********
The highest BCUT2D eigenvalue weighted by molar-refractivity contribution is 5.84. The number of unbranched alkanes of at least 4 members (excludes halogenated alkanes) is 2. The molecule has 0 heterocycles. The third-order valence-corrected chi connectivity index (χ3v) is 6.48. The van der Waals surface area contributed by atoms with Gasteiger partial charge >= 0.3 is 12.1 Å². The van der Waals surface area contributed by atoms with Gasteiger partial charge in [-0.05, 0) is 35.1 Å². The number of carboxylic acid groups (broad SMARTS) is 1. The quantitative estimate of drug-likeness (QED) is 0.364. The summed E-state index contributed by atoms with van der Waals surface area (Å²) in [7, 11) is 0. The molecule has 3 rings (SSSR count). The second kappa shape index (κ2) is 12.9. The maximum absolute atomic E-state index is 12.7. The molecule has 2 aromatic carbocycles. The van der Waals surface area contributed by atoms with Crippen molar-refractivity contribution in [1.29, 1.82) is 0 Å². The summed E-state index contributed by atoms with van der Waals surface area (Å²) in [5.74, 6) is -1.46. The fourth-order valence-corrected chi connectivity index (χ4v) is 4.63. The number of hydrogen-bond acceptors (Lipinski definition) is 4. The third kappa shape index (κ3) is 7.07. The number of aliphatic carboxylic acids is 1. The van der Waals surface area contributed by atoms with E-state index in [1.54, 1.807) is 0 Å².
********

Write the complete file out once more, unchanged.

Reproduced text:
The highest BCUT2D eigenvalue weighted by molar-refractivity contribution is 5.84. The number of unbranched alkanes of at least 4 members (excludes halogenated alkanes) is 2. The molecule has 0 heterocycles. The third-order valence-corrected chi connectivity index (χ3v) is 6.48. The van der Waals surface area contributed by atoms with Gasteiger partial charge >= 0.3 is 12.1 Å². The van der Waals surface area contributed by atoms with Gasteiger partial charge in [-0.05, 0) is 35.1 Å². The number of carboxylic acid groups (broad SMARTS) is 1. The quantitative estimate of drug-likeness (QED) is 0.364. The summed E-state index contributed by atoms with van der Waals surface area (Å²) in [7, 11) is 0. The molecule has 3 rings (SSSR count). The second kappa shape index (κ2) is 12.9. The maximum absolute atomic E-state index is 12.7. The molecule has 2 aromatic carbocycles. The van der Waals surface area contributed by atoms with Crippen molar-refractivity contribution in [1.29, 1.82) is 0 Å². The summed E-state index contributed by atoms with van der Waals surface area (Å²) in [5.74, 6) is -1.46. The fourth-order valence-corrected chi connectivity index (χ4v) is 4.63. The number of hydrogen-bond acceptors (Lipinski definition) is 4. The third kappa shape index (κ3) is 7.07. The number of aliphatic carboxylic acids is 1. The van der Waals surface area contributed by atoms with E-state index in [1.54, 1.807) is 0 Å².